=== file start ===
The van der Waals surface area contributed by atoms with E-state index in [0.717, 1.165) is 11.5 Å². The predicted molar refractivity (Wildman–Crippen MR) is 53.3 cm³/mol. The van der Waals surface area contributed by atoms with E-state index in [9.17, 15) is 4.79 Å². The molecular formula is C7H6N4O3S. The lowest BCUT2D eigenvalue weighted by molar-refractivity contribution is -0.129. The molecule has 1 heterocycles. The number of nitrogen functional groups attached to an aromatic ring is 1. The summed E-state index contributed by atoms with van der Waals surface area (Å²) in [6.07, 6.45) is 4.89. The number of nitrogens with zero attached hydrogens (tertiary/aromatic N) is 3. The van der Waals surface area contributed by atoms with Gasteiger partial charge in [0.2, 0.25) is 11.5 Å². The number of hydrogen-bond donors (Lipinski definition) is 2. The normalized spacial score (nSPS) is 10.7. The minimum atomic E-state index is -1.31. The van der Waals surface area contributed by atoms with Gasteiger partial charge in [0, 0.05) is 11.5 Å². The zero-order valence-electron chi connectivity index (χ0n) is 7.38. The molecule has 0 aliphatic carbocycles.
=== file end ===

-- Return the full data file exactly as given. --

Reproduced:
The van der Waals surface area contributed by atoms with E-state index in [0.717, 1.165) is 11.5 Å². The predicted molar refractivity (Wildman–Crippen MR) is 53.3 cm³/mol. The van der Waals surface area contributed by atoms with E-state index in [9.17, 15) is 4.79 Å². The molecular formula is C7H6N4O3S. The lowest BCUT2D eigenvalue weighted by molar-refractivity contribution is -0.129. The molecule has 1 heterocycles. The number of nitrogen functional groups attached to an aromatic ring is 1. The summed E-state index contributed by atoms with van der Waals surface area (Å²) in [6.07, 6.45) is 4.89. The number of nitrogens with zero attached hydrogens (tertiary/aromatic N) is 3. The van der Waals surface area contributed by atoms with Gasteiger partial charge in [0.2, 0.25) is 11.5 Å². The number of hydrogen-bond donors (Lipinski definition) is 2. The normalized spacial score (nSPS) is 10.7. The minimum atomic E-state index is -1.31. The van der Waals surface area contributed by atoms with Gasteiger partial charge in [0, 0.05) is 11.5 Å². The zero-order valence-electron chi connectivity index (χ0n) is 7.38. The molecule has 0 aliphatic carbocycles.